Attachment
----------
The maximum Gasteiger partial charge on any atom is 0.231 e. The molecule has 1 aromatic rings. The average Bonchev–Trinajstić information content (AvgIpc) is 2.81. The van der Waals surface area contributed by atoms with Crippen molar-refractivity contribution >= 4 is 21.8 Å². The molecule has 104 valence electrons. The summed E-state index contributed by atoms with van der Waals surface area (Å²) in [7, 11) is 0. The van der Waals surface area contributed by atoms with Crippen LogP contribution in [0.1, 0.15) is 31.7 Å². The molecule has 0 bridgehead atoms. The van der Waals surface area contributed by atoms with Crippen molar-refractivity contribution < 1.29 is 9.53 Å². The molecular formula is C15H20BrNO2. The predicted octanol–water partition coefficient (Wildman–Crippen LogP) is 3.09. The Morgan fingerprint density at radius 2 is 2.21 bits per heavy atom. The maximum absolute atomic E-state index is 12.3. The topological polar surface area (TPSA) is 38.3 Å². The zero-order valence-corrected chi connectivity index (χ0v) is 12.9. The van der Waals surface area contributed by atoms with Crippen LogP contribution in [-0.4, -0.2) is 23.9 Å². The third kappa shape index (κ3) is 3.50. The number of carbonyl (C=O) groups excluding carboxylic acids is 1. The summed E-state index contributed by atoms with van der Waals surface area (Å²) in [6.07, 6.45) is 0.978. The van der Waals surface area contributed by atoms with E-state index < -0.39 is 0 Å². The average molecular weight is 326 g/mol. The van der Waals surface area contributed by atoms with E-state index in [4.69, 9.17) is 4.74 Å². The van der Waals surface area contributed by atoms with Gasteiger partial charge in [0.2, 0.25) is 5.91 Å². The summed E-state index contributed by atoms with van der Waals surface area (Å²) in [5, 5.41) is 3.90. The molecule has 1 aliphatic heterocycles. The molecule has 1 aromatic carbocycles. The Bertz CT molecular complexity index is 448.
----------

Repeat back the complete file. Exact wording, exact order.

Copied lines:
The maximum Gasteiger partial charge on any atom is 0.231 e. The molecule has 1 aromatic rings. The average Bonchev–Trinajstić information content (AvgIpc) is 2.81. The van der Waals surface area contributed by atoms with Crippen molar-refractivity contribution >= 4 is 21.8 Å². The molecule has 104 valence electrons. The summed E-state index contributed by atoms with van der Waals surface area (Å²) in [7, 11) is 0. The van der Waals surface area contributed by atoms with Crippen LogP contribution in [0.1, 0.15) is 31.7 Å². The molecule has 0 bridgehead atoms. The van der Waals surface area contributed by atoms with Crippen molar-refractivity contribution < 1.29 is 9.53 Å². The molecular formula is C15H20BrNO2. The predicted octanol–water partition coefficient (Wildman–Crippen LogP) is 3.09. The Morgan fingerprint density at radius 2 is 2.21 bits per heavy atom. The maximum absolute atomic E-state index is 12.3. The topological polar surface area (TPSA) is 38.3 Å². The zero-order valence-corrected chi connectivity index (χ0v) is 12.9. The van der Waals surface area contributed by atoms with Crippen LogP contribution in [-0.4, -0.2) is 23.9 Å². The third kappa shape index (κ3) is 3.50. The number of carbonyl (C=O) groups excluding carboxylic acids is 1. The summed E-state index contributed by atoms with van der Waals surface area (Å²) in [6.07, 6.45) is 0.978. The van der Waals surface area contributed by atoms with E-state index < -0.39 is 0 Å². The average molecular weight is 326 g/mol. The van der Waals surface area contributed by atoms with E-state index in [4.69, 9.17) is 4.74 Å². The van der Waals surface area contributed by atoms with Gasteiger partial charge in [0.2, 0.25) is 5.91 Å². The summed E-state index contributed by atoms with van der Waals surface area (Å²) in [5, 5.41) is 3.90. The molecule has 1 aliphatic heterocycles. The molecule has 1 aromatic carbocycles. The Bertz CT molecular complexity index is 448.